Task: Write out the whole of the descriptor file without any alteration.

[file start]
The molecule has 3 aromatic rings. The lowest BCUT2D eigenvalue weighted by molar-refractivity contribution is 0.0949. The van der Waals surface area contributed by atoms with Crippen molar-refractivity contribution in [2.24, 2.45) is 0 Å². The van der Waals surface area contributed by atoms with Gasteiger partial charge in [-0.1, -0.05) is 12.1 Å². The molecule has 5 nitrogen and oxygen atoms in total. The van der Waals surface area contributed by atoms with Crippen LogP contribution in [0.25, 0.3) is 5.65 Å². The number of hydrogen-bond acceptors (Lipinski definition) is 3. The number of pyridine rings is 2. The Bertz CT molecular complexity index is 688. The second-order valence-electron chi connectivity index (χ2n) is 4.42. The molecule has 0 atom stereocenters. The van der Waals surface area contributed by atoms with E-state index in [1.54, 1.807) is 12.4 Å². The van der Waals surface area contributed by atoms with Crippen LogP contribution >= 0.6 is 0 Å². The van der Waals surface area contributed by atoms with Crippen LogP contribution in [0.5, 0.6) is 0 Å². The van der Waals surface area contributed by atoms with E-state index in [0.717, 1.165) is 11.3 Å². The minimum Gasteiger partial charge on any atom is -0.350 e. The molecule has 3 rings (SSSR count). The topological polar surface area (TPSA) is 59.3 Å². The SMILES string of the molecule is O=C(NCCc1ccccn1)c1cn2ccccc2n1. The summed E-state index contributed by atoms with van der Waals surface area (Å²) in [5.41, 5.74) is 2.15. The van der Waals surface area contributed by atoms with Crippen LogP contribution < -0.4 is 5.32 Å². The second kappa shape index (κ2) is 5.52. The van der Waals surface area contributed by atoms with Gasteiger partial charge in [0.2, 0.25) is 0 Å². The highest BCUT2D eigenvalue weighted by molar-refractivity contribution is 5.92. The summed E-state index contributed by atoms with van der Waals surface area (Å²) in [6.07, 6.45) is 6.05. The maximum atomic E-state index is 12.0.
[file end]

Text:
The molecule has 3 aromatic rings. The lowest BCUT2D eigenvalue weighted by molar-refractivity contribution is 0.0949. The van der Waals surface area contributed by atoms with Crippen molar-refractivity contribution in [2.24, 2.45) is 0 Å². The van der Waals surface area contributed by atoms with Gasteiger partial charge in [-0.1, -0.05) is 12.1 Å². The molecule has 5 nitrogen and oxygen atoms in total. The van der Waals surface area contributed by atoms with Crippen LogP contribution in [0.25, 0.3) is 5.65 Å². The number of hydrogen-bond acceptors (Lipinski definition) is 3. The number of pyridine rings is 2. The Bertz CT molecular complexity index is 688. The second-order valence-electron chi connectivity index (χ2n) is 4.42. The molecule has 0 atom stereocenters. The van der Waals surface area contributed by atoms with E-state index in [1.54, 1.807) is 12.4 Å². The van der Waals surface area contributed by atoms with Crippen LogP contribution >= 0.6 is 0 Å². The van der Waals surface area contributed by atoms with Crippen LogP contribution in [0.5, 0.6) is 0 Å². The van der Waals surface area contributed by atoms with E-state index in [0.717, 1.165) is 11.3 Å². The minimum Gasteiger partial charge on any atom is -0.350 e. The molecule has 3 rings (SSSR count). The topological polar surface area (TPSA) is 59.3 Å². The SMILES string of the molecule is O=C(NCCc1ccccn1)c1cn2ccccc2n1. The summed E-state index contributed by atoms with van der Waals surface area (Å²) in [5.41, 5.74) is 2.15. The van der Waals surface area contributed by atoms with Crippen LogP contribution < -0.4 is 5.32 Å². The second kappa shape index (κ2) is 5.52. The van der Waals surface area contributed by atoms with Gasteiger partial charge in [0.2, 0.25) is 0 Å². The highest BCUT2D eigenvalue weighted by molar-refractivity contribution is 5.92. The summed E-state index contributed by atoms with van der Waals surface area (Å²) in [6.07, 6.45) is 6.05. The maximum atomic E-state index is 12.0.